Newsroom

Want to be read? make your stories readable

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My formula for framing newspaper content is pretty straightforward. If you expect to be read, you must present a blend of stories that people like to read and stories they should read. Under the should-read category, consider me a strong proponent of coverage of local government.
Another basic element to writing any story, whether hard news or a feature: Make it interesting. And specifically for public affairs reporting, make it relevant.

I hear the naysayers: "You can't force feed readers with news from the local city council, county board or school board."
You are correct. If you report a meeting as if recording the official minutes, the stories will go unread.
Here's one example of how to drive readers away. The newspaper will go unnamed. The story presumably appeared on the front page. It began:

"Following the 4:30 p.m. meeting of the Committee of the Whole, the City Council met Monday night at 5:30 p.m. at City Hall. With no public hearings, bids, petitions, or open forum scheduled for the evening, the council quickly moved through the initial items.
"The following consent agenda items were approved by the council:

"Motion approving the minutes from the April 3, 2017 Council and Committee of the Whole meetings.

"Motion approving licenses.

"Resolution amending the 2017 fee schedule to include refuse container sanitizing charges.

"Resolution closing out debt service and capital project funds and transferring the balances.

"Resolution declaring items as surplus property and authorizing their disposal.

"After passing the consent agenda and a brief overview of two, updated city ordinances, the next resolution was for the council to voice their support to the state legislature to increase the budget for the Local Government Aid (LGA) grant program."

With an introduction like that, I'm skeptical whether the city council members themselves spent more than a minute on the story, let alone the newspaper's broader readership.

The story unfortunately violated the No. 1 rule for reporting on meetings of any type: Avoid reporting interviews/meetings strictly in chronological order. Instead, prioritize items in terms of importance and relevance to readers. The rest of the above council report followed the agenda, point by point.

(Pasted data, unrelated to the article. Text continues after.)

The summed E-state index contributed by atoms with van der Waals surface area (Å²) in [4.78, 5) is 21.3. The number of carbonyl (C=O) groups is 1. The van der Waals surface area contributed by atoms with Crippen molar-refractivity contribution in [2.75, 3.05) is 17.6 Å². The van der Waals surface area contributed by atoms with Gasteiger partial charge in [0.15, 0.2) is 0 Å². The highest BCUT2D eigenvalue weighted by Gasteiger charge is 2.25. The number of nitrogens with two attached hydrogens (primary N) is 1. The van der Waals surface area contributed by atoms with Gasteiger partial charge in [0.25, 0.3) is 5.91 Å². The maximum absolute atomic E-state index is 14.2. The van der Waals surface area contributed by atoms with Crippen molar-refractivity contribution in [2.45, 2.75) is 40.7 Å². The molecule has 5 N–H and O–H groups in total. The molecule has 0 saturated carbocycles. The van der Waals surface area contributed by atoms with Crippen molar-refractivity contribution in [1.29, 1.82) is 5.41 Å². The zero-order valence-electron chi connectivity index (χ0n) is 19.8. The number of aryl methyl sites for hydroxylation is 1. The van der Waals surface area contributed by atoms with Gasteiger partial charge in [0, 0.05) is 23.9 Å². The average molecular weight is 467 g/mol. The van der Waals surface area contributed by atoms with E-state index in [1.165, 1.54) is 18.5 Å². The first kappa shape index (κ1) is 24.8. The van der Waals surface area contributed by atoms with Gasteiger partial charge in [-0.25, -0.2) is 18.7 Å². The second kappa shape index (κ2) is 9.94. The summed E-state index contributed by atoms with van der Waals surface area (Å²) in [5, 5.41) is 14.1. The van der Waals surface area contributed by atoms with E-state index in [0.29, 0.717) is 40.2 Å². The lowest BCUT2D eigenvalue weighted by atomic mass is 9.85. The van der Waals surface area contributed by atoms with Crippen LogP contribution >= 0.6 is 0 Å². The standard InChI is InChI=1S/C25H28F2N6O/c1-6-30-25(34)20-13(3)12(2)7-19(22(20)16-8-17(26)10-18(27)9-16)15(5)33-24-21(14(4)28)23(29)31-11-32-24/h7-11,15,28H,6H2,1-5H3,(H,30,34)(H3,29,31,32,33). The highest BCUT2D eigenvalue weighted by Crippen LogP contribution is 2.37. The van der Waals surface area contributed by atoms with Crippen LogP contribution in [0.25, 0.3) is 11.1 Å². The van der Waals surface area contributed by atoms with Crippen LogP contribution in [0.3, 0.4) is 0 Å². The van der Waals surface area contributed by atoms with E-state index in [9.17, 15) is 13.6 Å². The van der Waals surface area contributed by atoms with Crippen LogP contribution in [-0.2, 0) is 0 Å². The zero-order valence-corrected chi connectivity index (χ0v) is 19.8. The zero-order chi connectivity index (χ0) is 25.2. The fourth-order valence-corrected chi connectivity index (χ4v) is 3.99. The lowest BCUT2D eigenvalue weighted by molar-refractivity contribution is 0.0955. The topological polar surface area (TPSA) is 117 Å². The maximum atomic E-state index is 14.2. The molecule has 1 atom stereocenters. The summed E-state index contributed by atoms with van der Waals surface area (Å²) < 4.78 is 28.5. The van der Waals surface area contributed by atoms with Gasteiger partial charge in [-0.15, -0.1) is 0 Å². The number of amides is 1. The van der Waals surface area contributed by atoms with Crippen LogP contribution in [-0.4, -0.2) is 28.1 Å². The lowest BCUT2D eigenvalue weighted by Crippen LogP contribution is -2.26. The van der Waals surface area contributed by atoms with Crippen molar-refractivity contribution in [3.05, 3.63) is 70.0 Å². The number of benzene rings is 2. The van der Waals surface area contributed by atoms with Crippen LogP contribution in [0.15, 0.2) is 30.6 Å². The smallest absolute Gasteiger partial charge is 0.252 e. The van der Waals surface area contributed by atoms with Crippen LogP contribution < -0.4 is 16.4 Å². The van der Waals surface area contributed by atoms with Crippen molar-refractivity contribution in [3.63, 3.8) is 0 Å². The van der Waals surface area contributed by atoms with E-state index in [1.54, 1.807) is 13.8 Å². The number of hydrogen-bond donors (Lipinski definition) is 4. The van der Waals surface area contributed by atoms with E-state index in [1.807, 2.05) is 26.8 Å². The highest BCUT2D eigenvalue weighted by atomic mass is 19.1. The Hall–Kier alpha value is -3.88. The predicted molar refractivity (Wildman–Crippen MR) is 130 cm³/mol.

Solid reporting of meetings begins well before the gavel sounds. Here is one set of guidelines to make public affairs coverage more relevant to readers and to minimize complaints prompted by superficial coverage.

Tour the town: Names and places are at the heart of all stories. Familiarize yourself with the neighborhood where sidewalks are being proposed.
Seek other community voices: Governing bodies make the decisions, but the policies affect the entire community. Touch base with businesses that may be affected by a new sign ordinance.

Do your research: How is this riverfront plan different from the half-dozen others proposed by previous blue-ribbon commissions?
Write an advance: Major issues warrant an outline of what's at stake and the impact of a "yes" or "no" vote.
Pay attention to committees: The key discussions that shape the final outcome often take place in committees. Identify and cover these meetings when possible; at minimum, review the minutes.

Above all, interpret the actions of an elected body for your readers. What is the impact of a 5% hike in water rates for homeowners and businesses? What will new feedlot restrictions mean to the farmers in your county? How will a community navigate the change from neighborhood to centralized elementary schools?

Meetings should represent just one element of public affairs reporting. The final votes taken by a governmental body are usually the exclamation point on a long process that demands scrutiny along the way.

Make no mistake: Meaningful coverage of public affairs takes hard work and planning. But the rewards are a more enriched and dynamic process for setting public policy by the electorate and policy-makers alike. Substantive reporting of public affairs can be a win-win for your newspaper and your community.


Jim Pumarlo writes, speaks and provides training on community newsroom success strategies. He is author of several books, including his most recent, "Journalism Primer: A Guide to Community News Coverage for Beginning and Veteran Journalists." He can be reached at www.pumarlo.com and welcomes comments and questions at jim@pumarlo.com.